A climate for change

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Most political speeches are unreported because they are propaganda - mild, well-meaning propaganda these days, but propaganda none the less. As exercises in thinking out loud - intellectual challenges - they tend to be dreadful, a dispiriting mix of the familiar and the banal. Most of the time, newspapers perform a useful public service in ignoring them.

When a useful new idea comes, it comes not to politicians, but to scientists, academics, eccentric garden-shed potterers, poets or other loners. Then it migrates to policy wonks. Politicians intercept it, at best, shortly before it enters the comfort zone of dinner-party wisdom. They then express it, often rather woodenly, and always late. But we take notice because, by then, the idea may have an impact on our lives.

Tony Blair's speech on global climate change said nothing that hasn't been said better by Edward O Wilson or James Lovelock. But it was a speech very well worth reporting and thinking about. It was a speech that signals a change. It was the beginning of something real, not a piece of passing propaganda or point-scoring.

Labour's view has shifted quickly. Only a few years ago, I vividly remember a post-lunch conversation with an MP who is now in the Cabinet. I had asked about the environment and received a brisk, earthy description of the failings of the middle classes. Labour was the party of ordinary working people, and they required industry, and industry meant pollution. That was the price of economic growth. Environmentalism? That was all introspective middle-class digital manipulation.

Times change. I was recently at a seminar on climate change where ministers, scientists, pressure-group leaders, businessmen and civil servants debated global warming. Robin Cook, the Foreign Secretary, argued that an important part of his role will be to act as a goad for economic and social change to avert environmental disasters. In a world of water shortages, trade arguments and global warming, foreign and environmental policy will fuse.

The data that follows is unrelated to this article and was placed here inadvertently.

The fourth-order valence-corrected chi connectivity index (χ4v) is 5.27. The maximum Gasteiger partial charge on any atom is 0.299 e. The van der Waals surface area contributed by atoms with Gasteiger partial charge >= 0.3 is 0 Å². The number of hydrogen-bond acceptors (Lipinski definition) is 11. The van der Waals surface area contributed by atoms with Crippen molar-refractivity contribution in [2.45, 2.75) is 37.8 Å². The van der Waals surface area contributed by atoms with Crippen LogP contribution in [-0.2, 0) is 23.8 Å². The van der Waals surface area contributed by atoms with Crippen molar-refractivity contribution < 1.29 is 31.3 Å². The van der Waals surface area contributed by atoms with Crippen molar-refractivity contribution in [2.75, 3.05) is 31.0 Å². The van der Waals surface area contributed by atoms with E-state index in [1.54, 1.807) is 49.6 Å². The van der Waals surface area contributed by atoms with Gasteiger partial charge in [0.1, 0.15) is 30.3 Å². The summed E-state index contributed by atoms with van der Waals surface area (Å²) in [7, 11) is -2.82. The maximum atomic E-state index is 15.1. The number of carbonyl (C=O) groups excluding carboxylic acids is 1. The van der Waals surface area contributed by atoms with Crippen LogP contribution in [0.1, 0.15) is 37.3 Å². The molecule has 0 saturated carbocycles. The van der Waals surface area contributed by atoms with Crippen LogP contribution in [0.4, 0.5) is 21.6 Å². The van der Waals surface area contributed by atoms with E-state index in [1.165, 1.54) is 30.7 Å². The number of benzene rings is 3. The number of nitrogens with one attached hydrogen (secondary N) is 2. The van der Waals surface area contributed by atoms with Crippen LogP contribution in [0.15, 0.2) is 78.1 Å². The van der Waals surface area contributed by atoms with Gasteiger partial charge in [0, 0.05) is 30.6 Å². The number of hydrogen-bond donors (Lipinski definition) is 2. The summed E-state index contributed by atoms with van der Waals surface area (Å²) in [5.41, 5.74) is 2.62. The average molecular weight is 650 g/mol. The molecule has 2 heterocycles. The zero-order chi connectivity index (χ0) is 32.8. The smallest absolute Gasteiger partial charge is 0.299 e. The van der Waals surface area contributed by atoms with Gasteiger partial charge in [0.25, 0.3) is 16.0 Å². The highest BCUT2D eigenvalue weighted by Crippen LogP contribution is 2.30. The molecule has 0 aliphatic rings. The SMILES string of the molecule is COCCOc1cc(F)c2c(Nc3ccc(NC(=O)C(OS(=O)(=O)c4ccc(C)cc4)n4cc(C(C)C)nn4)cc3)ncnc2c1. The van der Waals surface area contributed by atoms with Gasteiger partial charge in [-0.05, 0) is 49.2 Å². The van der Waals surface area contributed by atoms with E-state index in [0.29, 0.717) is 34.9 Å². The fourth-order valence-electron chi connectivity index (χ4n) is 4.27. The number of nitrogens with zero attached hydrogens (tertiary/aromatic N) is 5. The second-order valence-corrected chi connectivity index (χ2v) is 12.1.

How very convenient for the left. And, up to a point, green politics is the new socialism. Greens and reds share a certain puritanism and a strong belief in state action.

The new environmentalism, like the old socialism, will require growing bureaucracies. It will need rules to check the free market and, indeed, individual freedoms. It will not be totalitarian. But it will be a finger- wagging, nannyish creed.

Here is what the president of Washington's Worldwatch Institute said seven years ago, when he gave the world 40 years to make the change to an environmentally stable society: ''If we have not succeeded by then, environmental deterioration and economic decline are likely to be feeding on each other, pulling us into a downward spiral of social disintegration.'' Doesn't that sound similar to the prophecy of economic doom made constantly by the old Marxians? And - oh joy of joys - it is still the Americans who are most to blame!

The great difference, however, is that the Marxist doomsters had a few bad economists and social scientists on their side: while the ecological watch-tappers have real scientists and, increasingly, serious business figures.